When I first traveled to Afghanistan in 2004, I immediately fell in love with the country and its people, and I was optimistic that the young people in Kabul would soon have better lives. Yet my hopes dimmed as I learned about a revolving door of exploitation at the hands of the Russians, Americans and now the Chinese — who have begun mining Afghanistan’s plentiful natural resources and threatening priceless national heritage sites.
In 2007, the Chinese state-owned China Metallurgical Group Corporation (M.C.C.) won the rights to mine copper at a site called Mes Aynak. Situated in volatile Logar Province, Mes Aynak is home to one of the world’s largest untapped copper deposits — worth more than $100 billion. Yet, as this Op-Doc video shows, the site also houses the astonishing remains of an ancient Buddhist city, which archaeologists are now racing to save. An international team has only until June to finish the excavations, which began in 2009. So far they have uncovered golden Buddhist statues, dozens of buildings and fragile Buddhist manuscripts buried within temples. Yet perhaps 90 percent of the site remains underground and unseen. To finish the job could take decades. In all likelihood, the destruction of the Buddhist sites will begin later this year. The Afghan government is letting this happen — it’s a tragedy that echoes the notorious destruction of the Buddhas at Bamiyan in 2001.
Yet, even after four trips to Afghanistan to report this story, it’s difficult for me to know for sure what will become of Mes Aynak. Recent repeated attempts to contact the M.C.C. to confirm the mining timeline for this story have gone unanswered. There is widespread corruption and virtually no government transparency in Afghanistan, and the M.C.C. contract has never been made public.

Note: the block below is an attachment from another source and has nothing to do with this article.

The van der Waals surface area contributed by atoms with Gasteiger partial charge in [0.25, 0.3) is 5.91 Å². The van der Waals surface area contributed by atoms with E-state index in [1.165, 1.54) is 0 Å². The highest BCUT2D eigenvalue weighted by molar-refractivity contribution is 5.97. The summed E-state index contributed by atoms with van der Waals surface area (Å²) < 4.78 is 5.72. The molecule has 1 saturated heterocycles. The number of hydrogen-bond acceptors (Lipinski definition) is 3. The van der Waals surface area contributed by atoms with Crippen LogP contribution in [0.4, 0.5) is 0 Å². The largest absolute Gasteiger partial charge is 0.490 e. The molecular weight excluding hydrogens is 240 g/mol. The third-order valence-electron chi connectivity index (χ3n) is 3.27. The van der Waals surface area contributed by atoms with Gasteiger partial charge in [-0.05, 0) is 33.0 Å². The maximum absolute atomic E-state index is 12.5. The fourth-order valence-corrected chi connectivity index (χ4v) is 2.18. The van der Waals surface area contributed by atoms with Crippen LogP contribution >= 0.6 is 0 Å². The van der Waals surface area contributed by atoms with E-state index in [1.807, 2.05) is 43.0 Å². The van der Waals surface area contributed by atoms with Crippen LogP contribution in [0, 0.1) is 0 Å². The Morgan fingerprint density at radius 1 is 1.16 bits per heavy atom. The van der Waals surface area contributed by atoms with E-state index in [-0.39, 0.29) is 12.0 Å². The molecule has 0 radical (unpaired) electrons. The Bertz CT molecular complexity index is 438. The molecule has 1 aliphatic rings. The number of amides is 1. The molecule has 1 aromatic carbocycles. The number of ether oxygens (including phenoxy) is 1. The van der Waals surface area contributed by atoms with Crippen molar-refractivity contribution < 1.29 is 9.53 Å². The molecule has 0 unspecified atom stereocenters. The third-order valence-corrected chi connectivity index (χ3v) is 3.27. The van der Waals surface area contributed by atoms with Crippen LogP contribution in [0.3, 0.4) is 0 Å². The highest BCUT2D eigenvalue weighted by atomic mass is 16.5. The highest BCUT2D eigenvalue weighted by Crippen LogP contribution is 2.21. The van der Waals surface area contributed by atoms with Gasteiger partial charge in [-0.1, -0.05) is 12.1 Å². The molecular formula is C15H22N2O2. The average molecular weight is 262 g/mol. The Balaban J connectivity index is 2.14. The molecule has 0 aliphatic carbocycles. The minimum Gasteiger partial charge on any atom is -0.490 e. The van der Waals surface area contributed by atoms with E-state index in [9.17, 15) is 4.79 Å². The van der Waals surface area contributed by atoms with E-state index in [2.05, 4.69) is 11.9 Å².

I have heard arguments in favor of the mining. The copper deal is the largest foreign investment and private business venture in Afghanistan’s history. There is hope among some Afghans that this Chinese deal will bring real and positive change to Afghanistan — jobs, infrastructure and money to help fuel economic growth. Some of the Buddhist artifacts are being rescued, and it’s possible that not all of the ancient sites will be destroyed by the mining.
But I worry that nothing positive will come from this mining project. I fear the mineral resource is being undervalued, that money will be lost to corruption in the Afghan ministries and that jobs at the mine will go to Chinese immigrants. Geologists tell me that, as a result of the open-pit style of mining, the site will most likely become so toxic that nothing can ever live there again. Money can come and go, but these precious historical artifacts will be gone forever.
*Brent E. Huffman is a documentary filmmaker and assistant professor at the Medill School of Journalism at Northwestern University. He is expanding the material in this Op-Doc into a feature-length documentary. This article appeared on April 23 New York Times